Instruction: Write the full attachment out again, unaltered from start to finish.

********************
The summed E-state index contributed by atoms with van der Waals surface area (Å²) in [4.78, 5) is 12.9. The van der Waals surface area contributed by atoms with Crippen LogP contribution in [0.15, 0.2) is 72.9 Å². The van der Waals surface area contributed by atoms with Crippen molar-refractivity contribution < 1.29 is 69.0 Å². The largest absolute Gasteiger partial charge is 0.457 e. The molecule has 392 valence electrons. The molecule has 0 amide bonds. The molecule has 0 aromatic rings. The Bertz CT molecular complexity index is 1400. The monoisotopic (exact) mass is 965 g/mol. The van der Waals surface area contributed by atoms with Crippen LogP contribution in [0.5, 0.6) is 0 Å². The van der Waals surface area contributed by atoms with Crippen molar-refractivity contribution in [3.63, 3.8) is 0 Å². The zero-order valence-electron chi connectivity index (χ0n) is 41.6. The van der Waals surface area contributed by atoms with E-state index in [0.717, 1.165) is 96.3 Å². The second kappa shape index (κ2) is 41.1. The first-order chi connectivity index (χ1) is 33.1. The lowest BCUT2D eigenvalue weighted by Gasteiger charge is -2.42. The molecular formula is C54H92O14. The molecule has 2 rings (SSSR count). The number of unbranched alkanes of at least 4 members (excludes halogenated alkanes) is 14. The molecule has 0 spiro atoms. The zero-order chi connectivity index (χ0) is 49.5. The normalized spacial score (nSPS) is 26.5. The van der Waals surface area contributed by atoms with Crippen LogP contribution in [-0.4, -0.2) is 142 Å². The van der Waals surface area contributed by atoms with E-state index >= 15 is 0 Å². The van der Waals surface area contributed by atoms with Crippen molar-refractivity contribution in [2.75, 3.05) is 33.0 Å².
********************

The summed E-state index contributed by atoms with van der Waals surface area (Å²) in [4.78, 5) is 12.9. The van der Waals surface area contributed by atoms with Crippen LogP contribution in [0.15, 0.2) is 72.9 Å². The van der Waals surface area contributed by atoms with Crippen molar-refractivity contribution < 1.29 is 69.0 Å². The largest absolute Gasteiger partial charge is 0.457 e. The molecule has 392 valence electrons. The molecule has 0 amide bonds. The molecule has 0 aromatic rings. The Bertz CT molecular complexity index is 1400. The monoisotopic (exact) mass is 965 g/mol. The van der Waals surface area contributed by atoms with Crippen LogP contribution in [0.5, 0.6) is 0 Å². The van der Waals surface area contributed by atoms with Crippen molar-refractivity contribution in [3.63, 3.8) is 0 Å². The zero-order valence-electron chi connectivity index (χ0n) is 41.6. The van der Waals surface area contributed by atoms with E-state index in [0.717, 1.165) is 96.3 Å². The second kappa shape index (κ2) is 41.1. The first-order chi connectivity index (χ1) is 33.1. The lowest BCUT2D eigenvalue weighted by Gasteiger charge is -2.42. The molecular formula is C54H92O14. The molecule has 2 rings (SSSR count). The number of unbranched alkanes of at least 4 members (excludes halogenated alkanes) is 14. The molecule has 0 spiro atoms. The zero-order chi connectivity index (χ0) is 49.5. The normalized spacial score (nSPS) is 26.5. The van der Waals surface area contributed by atoms with Crippen LogP contribution in [-0.4, -0.2) is 142 Å². The van der Waals surface area contributed by atoms with E-state index >= 15 is 0 Å². The van der Waals surface area contributed by atoms with Crippen molar-refractivity contribution in [2.75, 3.05) is 33.0 Å².